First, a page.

Adam Fuss

If in the early days of photography, the mechanical difficulties of producing even a mediocre photograph prevented the uninitiated from muddling the issue, technical innovations soon meant that anyone could, and would, make a picture. Pictorialism, then, arose at the turn of the last century as a response to the tawdry democracy of the Kodak. Meltingly soft focus, dreamlike emanations full of artifice and dripping with sensibility: Let’s see you try that with your disposable!

Adam Fuss is an unabashed Pictorialist who emphasizes the medium’s expressive qualities. His retrospective at Boston’s Museum of Fine Arts, curated by Cheryl Brutvan, left no doubt that his work can hold its own alongside those Old Masters down the hall. Everything about a Fuss photograph declares its lack of kinship with the snapshot. These are large-format works, destined to hang framed on a wall, preferably in a museum; their subject matter—including such weighty symbolist images as skulls, flowers, young babies floating in glowing pools, swirls of evanescent smoke—also reveal their author’s ambition. While photographers from Henri Cartier-Bresson to Nan Goldin have used the snapshot aesthetic to invigorate the artistic photograph, poetry, rather than prose, is Fuss’s natural voice.

Fuss not only adopts Pictorialism’s self-conscious artiness, but revives its photographic techniques: pinhole pictures, photograms, and even daguerreotypes. If Andreas Gursky uses the latest technologies to depict the sterile surface of the information age, Fuss has adopted the habits of a less alienated era. Significantly, Fuss claims to be less interested in contemporary photography than in painting, and the rich textures of his photographs do recall the painter’s art. But even while reaching back to the past, Fuss reveals his awareness that a profession once identified with modernity now has an archaeology of its own. Even when he paraphrases the great modernists—Alexander Rodchenko, László Moholy-Nagy, or Man Ray—he reveals that the age of mechanical wonders has itself grown old. The artist is not hankering for an earlier time; instead, he is very much the antiquarian, a contemporary figure who, through his obsession with moribund practices, reveals himself as the quintessential man of his time. In fact, though only two self-portraits are included here, Fuss is very much in the foreground throughout: Whatever the subject, the artist’s sensibility holds our attention. Disemboweled rabbits, their entrails coiled in patterns like William Morris wallpaper; butterflies; skulls; and ghostly flocks of birds all point to their maker’s death-haunted vision. A baby floating in a glowing pool offers an alpha to that grim omega, but even this motif seems freighted with symbolist melancholy. We have black-and-white photograms of dolls’ dresses whose frills make skeletal imprints on the paper, and the glistening wake of a serpent gliding through water. In one series featuring a sequence of seven images, what appears at first to be an all-black field slowly reveals the ghostly form of a child: Ad Reinhardt meets F. Holland Day.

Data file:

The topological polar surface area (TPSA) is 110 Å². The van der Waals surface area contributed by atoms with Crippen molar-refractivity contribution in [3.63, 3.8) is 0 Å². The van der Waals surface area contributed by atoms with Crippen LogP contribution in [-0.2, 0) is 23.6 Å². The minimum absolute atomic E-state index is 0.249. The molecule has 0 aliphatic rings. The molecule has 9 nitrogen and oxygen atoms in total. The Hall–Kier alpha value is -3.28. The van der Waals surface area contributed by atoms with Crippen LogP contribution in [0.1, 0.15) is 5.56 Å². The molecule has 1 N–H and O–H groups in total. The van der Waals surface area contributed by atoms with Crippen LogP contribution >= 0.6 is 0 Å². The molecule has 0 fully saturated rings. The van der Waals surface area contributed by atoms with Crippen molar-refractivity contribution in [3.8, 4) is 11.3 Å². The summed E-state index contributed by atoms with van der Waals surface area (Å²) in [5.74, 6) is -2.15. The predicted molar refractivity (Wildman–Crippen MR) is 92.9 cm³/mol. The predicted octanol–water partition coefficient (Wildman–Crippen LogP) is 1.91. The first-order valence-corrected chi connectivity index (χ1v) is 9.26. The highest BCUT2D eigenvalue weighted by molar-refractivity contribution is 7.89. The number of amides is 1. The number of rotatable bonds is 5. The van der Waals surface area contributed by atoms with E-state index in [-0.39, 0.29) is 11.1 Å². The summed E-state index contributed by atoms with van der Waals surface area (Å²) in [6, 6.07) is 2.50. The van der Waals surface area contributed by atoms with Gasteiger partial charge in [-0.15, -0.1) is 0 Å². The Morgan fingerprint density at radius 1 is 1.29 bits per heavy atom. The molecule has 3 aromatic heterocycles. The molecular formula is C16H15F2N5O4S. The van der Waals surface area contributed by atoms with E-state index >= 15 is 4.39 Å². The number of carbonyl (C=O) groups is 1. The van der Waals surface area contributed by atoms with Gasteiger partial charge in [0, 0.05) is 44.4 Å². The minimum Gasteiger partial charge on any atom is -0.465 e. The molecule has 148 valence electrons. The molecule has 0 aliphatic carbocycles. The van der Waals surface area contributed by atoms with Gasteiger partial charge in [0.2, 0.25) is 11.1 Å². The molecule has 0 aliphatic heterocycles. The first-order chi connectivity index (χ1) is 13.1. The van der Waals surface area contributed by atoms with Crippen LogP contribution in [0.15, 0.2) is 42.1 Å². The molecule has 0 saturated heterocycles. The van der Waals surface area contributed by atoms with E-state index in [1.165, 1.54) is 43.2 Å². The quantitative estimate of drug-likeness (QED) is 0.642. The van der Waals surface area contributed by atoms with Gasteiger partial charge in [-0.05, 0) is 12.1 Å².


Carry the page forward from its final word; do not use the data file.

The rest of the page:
“I’m always going after something that is perfect and compellingly beautiful,” Fuss has said. It is a quest that places him at odds with many of his colleagues. Even when he courts such accidental phenomena as smoke billows and water droplets, Fuss seems firmly in control of the results. If the typical snapshot makes the subject present in its most banal form so that its transcription onto the emulsion seems merely mechanical, Fuss’s exquisite arrangements always make the viewer aware of the artist’s subjective presence. Even when Fuss allows natural processes to take over—as in a series of images made by cultivating mushroom spores—he seems like one of those bonsai gardeners whose knowledge of living things allows him to make nature conform to his will.

Sometimes Fuss’s poetic effects seem forced. This happens when artifice overwhelms natural form, something that happens more often in his pretty but often intellectually flabby color images. But at their best, these photographs convince us that the world really is like the one depicted—strange, sad, and beautiful.

Fuss’s images of water and smoke track patterns outside any control yet reveal some hidden structure deep within the natural order. A series of lush color images made by recording on Cibachrome the elliptical pendulum swing of a light also seem to offer a perfect fit between medium and form. This is photography at its most basic; yet with the simplest of means, Fuss has fashioned an image of surpassing abstract beauty. The world is a compelling place for those sensitive enough to pick up its faint, haunting rhythms. Fuss is a compelling guide to those quiet realms.

Miles Unger